“I wonder how that could have happened?” he said, reaching for his watch­maker’s tools, fully intending to make his wife a new heart to replace the broken one.
But then he looked at her, lying so still and beautiful and pale upon the work-­bench; quiet and lovely in every way; every part shiny and gleaming.

“Why, you don’t need a heart at all, do you, my darling?” he told her.

And so he took the broken heart and threw it onto the rubbish heap. And then he turned back to his wife and kissed her lovely silverfish mouth, looked into her shining blown-glass eyes and said:

“At last. You’re perfect.”

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International Fiction

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“Translation as Adventure, Obsession and Collaboration”

Join us for this week’s #TranslationThursdays session with Sampurna Chattarji, poet, novelist, teacher and translator par excellence. She has eighteen published books to her credit. Her translation of Joy Goswami’s Selected Poems is a Harper Perennial; and Wordygurdyboom! – her translation of Sukumar Ray – is a Puffin Classic. She is currently Poetry Editor of The Indian Quarterly. (more…)


“Announcing this week’s #TranslationThursdays session with Arunava Sinha, award-winning translator and Associate Professor of Creative Writing, Ashoka University. Arunava Sinha translates classic, modern and contemporary Bengali fiction and nonfiction into English, and from English into Bengali.

Participate in the session and find out how Arunava began his translation journey, as he speaks about “My First Translation”. If you’re looking for some inspiration this week, this is it.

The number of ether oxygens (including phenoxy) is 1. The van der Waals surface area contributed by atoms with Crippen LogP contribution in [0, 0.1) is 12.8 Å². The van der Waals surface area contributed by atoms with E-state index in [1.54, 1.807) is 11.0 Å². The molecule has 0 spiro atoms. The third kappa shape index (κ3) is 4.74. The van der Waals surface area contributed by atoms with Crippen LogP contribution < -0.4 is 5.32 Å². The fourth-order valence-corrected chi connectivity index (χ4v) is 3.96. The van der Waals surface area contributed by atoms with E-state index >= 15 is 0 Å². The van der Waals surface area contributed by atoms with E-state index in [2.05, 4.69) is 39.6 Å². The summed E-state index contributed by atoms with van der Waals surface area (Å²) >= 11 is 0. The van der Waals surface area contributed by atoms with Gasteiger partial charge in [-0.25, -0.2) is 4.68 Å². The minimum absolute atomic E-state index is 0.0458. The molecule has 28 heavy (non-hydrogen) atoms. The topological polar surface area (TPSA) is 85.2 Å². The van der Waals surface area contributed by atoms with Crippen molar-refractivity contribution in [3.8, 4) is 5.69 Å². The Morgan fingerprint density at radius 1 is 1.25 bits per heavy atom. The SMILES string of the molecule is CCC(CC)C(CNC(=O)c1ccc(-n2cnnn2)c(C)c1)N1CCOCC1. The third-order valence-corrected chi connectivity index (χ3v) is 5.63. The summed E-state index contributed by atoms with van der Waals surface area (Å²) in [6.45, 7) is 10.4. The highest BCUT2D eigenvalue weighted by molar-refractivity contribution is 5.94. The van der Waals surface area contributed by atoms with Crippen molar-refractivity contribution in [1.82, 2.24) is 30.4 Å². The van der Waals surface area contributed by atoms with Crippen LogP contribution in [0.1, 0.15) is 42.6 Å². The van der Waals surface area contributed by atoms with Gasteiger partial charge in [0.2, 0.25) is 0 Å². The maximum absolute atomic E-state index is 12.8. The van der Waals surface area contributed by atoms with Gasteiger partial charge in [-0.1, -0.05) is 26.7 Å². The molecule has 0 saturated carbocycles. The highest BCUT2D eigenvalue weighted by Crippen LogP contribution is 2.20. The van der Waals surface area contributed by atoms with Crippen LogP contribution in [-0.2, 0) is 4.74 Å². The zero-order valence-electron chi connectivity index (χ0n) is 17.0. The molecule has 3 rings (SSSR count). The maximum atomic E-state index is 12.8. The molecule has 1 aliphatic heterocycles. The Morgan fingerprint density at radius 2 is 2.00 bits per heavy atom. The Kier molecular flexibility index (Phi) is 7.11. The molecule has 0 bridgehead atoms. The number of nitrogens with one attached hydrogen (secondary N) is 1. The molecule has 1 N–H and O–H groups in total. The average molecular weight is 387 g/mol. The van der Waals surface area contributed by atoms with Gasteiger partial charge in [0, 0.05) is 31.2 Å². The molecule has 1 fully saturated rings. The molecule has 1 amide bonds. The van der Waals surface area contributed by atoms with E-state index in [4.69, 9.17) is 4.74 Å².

Registration link:

Thank you, and see you there!

#FUNtasticBookWeekends continues at Storyteller Bookstore!
This Sunday come spend time with Shabnam Minwalla as she does a dramatised book reading of her own book, Nimmi’s Bizuper Birthday.
The book is about Nimmi who is waiting for her birthday and is excited about a new mobile phone, and a party. Of course, it all comes with some disastrous issues including a competition birthday party by someone else! This will be followed by a word game!
5:30 PM onwards this Sunday, register here to attend the session –
Powered by Talking Cub / Storyteller Bookstore/ LBB, Kolkata


A Cloud Called Bhura: Climate Champions to the Rescue ‘The book is educational without being at all preachy and encourages children to think. It’s a must-read for the new generation.’ Book review of A Cloud Called Bhura: Climate Champions to the Rescue

The Assassination of Indira Gandhi: The Collected Stories ‘Some of [the stories] are truly complex, and some revel in simplicity. What is evident throughout is the humorous and satirical voice of the author. The understated humour freely sprinkled on the pages will not escape your attention. And this satire is serious literary satire… The Assassination of Indira Gandhi- The Collected Stories of Upamanyu Chatterjee is not a light weekend read, but instead needs to be treated like a true classic.’ Book review of The Assassination of Indira Gandhi: The Collected Stories

The Drunk Bird Chronicles ‘One hundred years of pandemonium is the phrase that best describes Malay Chatterjee’s thoroughly enjoyable debut novel… Irreverence and wit keep readers engrossed even as triumph and tragedy unfold, skeletons tumble out of closets, and love, lust, hope and greed keep Braganza and Co. going.’ Book review of The Drunk Bird Chronicles